Morning training usually begins at 10:00; we’re normally finished with our checkouts by 09:00 allowing us an early start on afternoon duties, though this morning we were “mustering”. The morning muster is an opportunity for us to review the plans and responsibilities for the day as well as what each firefighters roles will be for a variety of potential incidents. We were only minutes into our muster when the tones went off.
“Engine 29, respond to structure fire at –address withheld for privacy-, victims may be inside…” dispatch relayed over the radios. Everybody jumped up and was donning their gear in no time. A structure fire with rescues is of course, a very big deal. We were out the door with lights and sirens blaring in a matter of moments – we discussed a quick plan of action in route – who would pull the crosslay, who would get our water supply, who would be the nozzleman, but as we got closer to the address seeing no signs of smoke we began to suspect a false alarm, or the terrifying possibility that we were given the wrong address. We pulled up on scene and radioed dispatch to let them know we had arrived to a two-story residential structure with nothing showing. We verified the address was correct and approached the door.
Our driver, Salander, knocked on the front door while I went around back to check the remainder of the home. As I was rounding the back of the house I heard screams from inside the home and a terrible crashing sound from the front. With absolutely no sign of fire anywhere, my mind raced at the possibilities and I hurried back to the front where I now heard firefighter Broadwell yelling something about “getting him away”.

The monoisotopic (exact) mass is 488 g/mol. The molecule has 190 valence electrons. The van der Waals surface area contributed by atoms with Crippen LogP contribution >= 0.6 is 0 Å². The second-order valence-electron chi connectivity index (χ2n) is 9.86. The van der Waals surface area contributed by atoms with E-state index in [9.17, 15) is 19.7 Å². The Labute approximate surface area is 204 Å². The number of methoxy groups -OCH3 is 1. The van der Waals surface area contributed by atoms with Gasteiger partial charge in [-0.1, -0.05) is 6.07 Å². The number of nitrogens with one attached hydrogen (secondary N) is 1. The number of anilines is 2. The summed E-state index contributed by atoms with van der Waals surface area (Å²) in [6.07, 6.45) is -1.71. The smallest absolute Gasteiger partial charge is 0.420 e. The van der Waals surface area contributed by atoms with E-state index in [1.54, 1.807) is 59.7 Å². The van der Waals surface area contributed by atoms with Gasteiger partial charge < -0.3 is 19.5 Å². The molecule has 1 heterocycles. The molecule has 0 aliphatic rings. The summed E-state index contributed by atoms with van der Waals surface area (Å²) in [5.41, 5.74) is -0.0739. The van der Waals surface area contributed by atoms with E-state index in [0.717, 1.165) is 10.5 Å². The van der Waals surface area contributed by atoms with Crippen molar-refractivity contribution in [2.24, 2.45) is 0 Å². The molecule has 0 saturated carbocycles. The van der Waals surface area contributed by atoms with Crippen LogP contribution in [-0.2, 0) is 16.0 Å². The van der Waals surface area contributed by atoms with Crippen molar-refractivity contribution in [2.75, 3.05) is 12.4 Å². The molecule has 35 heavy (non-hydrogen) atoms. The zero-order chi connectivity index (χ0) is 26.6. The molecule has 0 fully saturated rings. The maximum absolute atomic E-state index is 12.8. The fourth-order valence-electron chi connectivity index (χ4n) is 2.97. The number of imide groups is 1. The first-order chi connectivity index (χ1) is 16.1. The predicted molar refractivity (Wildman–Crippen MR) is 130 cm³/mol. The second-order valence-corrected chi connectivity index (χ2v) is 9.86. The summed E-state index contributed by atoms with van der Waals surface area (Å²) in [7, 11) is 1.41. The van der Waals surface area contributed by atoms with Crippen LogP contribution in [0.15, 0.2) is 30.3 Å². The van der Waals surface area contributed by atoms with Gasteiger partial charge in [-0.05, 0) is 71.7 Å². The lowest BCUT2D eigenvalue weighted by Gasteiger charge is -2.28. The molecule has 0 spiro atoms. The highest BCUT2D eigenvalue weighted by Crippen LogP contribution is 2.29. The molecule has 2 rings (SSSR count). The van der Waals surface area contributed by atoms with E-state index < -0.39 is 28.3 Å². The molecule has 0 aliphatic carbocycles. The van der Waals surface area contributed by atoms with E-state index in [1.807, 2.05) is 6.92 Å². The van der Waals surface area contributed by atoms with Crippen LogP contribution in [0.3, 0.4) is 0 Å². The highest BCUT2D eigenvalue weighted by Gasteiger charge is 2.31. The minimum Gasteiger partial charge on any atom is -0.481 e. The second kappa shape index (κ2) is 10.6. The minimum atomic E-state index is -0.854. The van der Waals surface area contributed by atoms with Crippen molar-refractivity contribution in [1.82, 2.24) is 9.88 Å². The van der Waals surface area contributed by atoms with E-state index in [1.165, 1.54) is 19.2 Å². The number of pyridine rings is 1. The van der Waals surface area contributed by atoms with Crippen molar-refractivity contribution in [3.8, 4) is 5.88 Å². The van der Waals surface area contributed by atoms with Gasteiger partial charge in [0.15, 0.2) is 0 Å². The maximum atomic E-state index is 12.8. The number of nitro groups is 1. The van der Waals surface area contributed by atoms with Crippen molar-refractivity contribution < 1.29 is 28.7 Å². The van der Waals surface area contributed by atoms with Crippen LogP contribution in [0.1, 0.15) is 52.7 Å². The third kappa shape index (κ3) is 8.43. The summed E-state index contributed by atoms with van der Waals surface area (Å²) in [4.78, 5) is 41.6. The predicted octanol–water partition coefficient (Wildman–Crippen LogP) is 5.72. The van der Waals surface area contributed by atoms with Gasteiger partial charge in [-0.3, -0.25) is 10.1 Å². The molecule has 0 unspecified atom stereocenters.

As I crashed through the fence gate back into the front yard my foot caught a sprinkler and I went flying. In the moments before my head came crashing down on a wooden edging of a flower garden, I could see Salander on his back, writhing in the walkway near the front door with his hands around his neck, and then I was out.
As I came too, I knew I couldn’t have been out long, as Salander was still struggling and I just caught a glimpse of Broadwell and Pretty running into the house with axes in hand. There was a scream in the house and suddenly Pretty, who is no small man went flying through the window landing heavily on his back and gasping for air, struggled “It’s glue…, it’s glue…” He didn’t appear injured, but for a some redness around his neck and a strange white splattering across his turnout coat and face.
I could hear Broadwell yelling something from inside and Pretty was waiving me toward the door. Taking this to mean he was okay, I decided to enter. At that time Salander had made it to his feet and met me at the door. He had the same splatterings and finished Pretty’s cries: “It’s gluten.” he said.
My heart sank. As firefighters we train for every conceivable disaster: fires, earthquakes, ebola outbreaks, terrorist attacks, endless medical scenarios, but we never thought we’d be face to face with gluten. Yet here it was. Gluten was running amok in our district and we had no idea how to protect ourselves from this pervasive, all-powerful and devastating wheat protein that gives dough it’s elasticity and baked foods their chewy texture.